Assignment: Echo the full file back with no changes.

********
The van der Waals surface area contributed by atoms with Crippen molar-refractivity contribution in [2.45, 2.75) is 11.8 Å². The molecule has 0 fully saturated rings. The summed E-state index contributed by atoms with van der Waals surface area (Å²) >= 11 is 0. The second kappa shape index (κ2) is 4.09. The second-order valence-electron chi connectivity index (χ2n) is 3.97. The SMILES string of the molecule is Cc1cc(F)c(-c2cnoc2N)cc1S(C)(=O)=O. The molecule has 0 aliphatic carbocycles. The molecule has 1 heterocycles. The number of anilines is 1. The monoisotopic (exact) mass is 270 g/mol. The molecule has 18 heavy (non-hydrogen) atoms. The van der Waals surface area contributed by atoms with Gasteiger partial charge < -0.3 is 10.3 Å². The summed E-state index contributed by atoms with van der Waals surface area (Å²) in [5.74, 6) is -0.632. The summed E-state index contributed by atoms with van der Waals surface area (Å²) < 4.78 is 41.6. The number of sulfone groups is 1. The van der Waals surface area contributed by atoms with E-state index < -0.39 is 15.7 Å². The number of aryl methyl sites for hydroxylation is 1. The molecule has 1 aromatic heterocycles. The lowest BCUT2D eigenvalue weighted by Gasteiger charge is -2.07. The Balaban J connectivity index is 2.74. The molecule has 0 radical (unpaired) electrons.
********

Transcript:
The van der Waals surface area contributed by atoms with Crippen molar-refractivity contribution in [2.45, 2.75) is 11.8 Å². The molecule has 0 fully saturated rings. The summed E-state index contributed by atoms with van der Waals surface area (Å²) >= 11 is 0. The second kappa shape index (κ2) is 4.09. The second-order valence-electron chi connectivity index (χ2n) is 3.97. The SMILES string of the molecule is Cc1cc(F)c(-c2cnoc2N)cc1S(C)(=O)=O. The molecule has 0 aliphatic carbocycles. The molecule has 1 heterocycles. The number of anilines is 1. The monoisotopic (exact) mass is 270 g/mol. The molecule has 18 heavy (non-hydrogen) atoms. The van der Waals surface area contributed by atoms with Gasteiger partial charge < -0.3 is 10.3 Å². The summed E-state index contributed by atoms with van der Waals surface area (Å²) in [5.74, 6) is -0.632. The summed E-state index contributed by atoms with van der Waals surface area (Å²) < 4.78 is 41.6. The number of sulfone groups is 1. The van der Waals surface area contributed by atoms with E-state index < -0.39 is 15.7 Å². The number of aryl methyl sites for hydroxylation is 1. The molecule has 1 aromatic heterocycles. The lowest BCUT2D eigenvalue weighted by Gasteiger charge is -2.07. The Balaban J connectivity index is 2.74. The molecule has 0 radical (unpaired) electrons.